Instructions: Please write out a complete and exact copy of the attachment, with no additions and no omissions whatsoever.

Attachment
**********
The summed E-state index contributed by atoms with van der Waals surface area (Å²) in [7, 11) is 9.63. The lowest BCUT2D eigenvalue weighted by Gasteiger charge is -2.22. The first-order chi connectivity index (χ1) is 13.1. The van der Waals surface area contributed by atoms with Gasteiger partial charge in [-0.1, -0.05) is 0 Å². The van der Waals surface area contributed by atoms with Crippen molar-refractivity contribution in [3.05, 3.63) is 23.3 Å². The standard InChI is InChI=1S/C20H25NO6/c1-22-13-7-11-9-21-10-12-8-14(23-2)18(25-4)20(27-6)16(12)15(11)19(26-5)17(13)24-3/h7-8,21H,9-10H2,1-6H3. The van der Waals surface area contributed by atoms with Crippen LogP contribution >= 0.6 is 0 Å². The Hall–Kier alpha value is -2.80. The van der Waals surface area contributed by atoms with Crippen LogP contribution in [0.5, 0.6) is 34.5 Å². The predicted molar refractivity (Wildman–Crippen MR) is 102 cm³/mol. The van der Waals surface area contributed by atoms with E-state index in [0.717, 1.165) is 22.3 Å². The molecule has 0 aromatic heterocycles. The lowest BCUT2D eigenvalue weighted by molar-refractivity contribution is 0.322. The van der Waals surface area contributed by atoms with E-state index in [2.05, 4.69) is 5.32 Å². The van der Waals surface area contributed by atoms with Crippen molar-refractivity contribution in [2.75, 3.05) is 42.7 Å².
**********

The summed E-state index contributed by atoms with van der Waals surface area (Å²) in [7, 11) is 9.63. The lowest BCUT2D eigenvalue weighted by Gasteiger charge is -2.22. The first-order chi connectivity index (χ1) is 13.1. The van der Waals surface area contributed by atoms with Gasteiger partial charge in [-0.1, -0.05) is 0 Å². The van der Waals surface area contributed by atoms with Crippen molar-refractivity contribution in [3.05, 3.63) is 23.3 Å². The standard InChI is InChI=1S/C20H25NO6/c1-22-13-7-11-9-21-10-12-8-14(23-2)18(25-4)20(27-6)16(12)15(11)19(26-5)17(13)24-3/h7-8,21H,9-10H2,1-6H3. The van der Waals surface area contributed by atoms with Crippen LogP contribution >= 0.6 is 0 Å². The Hall–Kier alpha value is -2.80. The van der Waals surface area contributed by atoms with Crippen LogP contribution in [0.5, 0.6) is 34.5 Å². The predicted molar refractivity (Wildman–Crippen MR) is 102 cm³/mol. The van der Waals surface area contributed by atoms with E-state index in [0.717, 1.165) is 22.3 Å². The molecule has 0 aromatic heterocycles. The lowest BCUT2D eigenvalue weighted by molar-refractivity contribution is 0.322. The van der Waals surface area contributed by atoms with E-state index in [2.05, 4.69) is 5.32 Å². The van der Waals surface area contributed by atoms with Crippen molar-refractivity contribution in [2.75, 3.05) is 42.7 Å².